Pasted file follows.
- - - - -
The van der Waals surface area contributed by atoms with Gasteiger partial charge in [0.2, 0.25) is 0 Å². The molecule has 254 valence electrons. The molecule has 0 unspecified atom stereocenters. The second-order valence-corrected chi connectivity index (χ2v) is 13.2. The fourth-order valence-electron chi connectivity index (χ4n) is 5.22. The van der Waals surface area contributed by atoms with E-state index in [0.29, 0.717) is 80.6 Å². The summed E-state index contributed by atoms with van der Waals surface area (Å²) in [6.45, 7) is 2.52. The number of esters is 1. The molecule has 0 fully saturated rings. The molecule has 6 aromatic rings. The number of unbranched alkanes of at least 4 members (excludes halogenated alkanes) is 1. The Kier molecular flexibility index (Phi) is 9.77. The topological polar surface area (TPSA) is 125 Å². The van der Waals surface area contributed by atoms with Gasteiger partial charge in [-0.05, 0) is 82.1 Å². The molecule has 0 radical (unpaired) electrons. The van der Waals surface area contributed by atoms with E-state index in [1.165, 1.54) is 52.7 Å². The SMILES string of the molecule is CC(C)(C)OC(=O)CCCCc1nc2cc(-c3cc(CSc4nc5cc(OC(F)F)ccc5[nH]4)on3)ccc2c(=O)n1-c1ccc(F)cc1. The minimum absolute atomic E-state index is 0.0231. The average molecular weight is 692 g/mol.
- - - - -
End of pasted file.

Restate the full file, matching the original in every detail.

The van der Waals surface area contributed by atoms with Gasteiger partial charge in [0.2, 0.25) is 0 Å². The molecule has 254 valence electrons. The molecule has 0 unspecified atom stereocenters. The second-order valence-corrected chi connectivity index (χ2v) is 13.2. The fourth-order valence-electron chi connectivity index (χ4n) is 5.22. The van der Waals surface area contributed by atoms with E-state index in [0.29, 0.717) is 80.6 Å². The summed E-state index contributed by atoms with van der Waals surface area (Å²) in [6.45, 7) is 2.52. The number of esters is 1. The molecule has 0 fully saturated rings. The molecule has 6 aromatic rings. The number of unbranched alkanes of at least 4 members (excludes halogenated alkanes) is 1. The Kier molecular flexibility index (Phi) is 9.77. The topological polar surface area (TPSA) is 125 Å². The van der Waals surface area contributed by atoms with Gasteiger partial charge in [-0.05, 0) is 82.1 Å². The molecule has 0 radical (unpaired) electrons. The van der Waals surface area contributed by atoms with E-state index in [1.165, 1.54) is 52.7 Å². The SMILES string of the molecule is CC(C)(C)OC(=O)CCCCc1nc2cc(-c3cc(CSc4nc5cc(OC(F)F)ccc5[nH]4)on3)ccc2c(=O)n1-c1ccc(F)cc1. The minimum absolute atomic E-state index is 0.0231. The average molecular weight is 692 g/mol.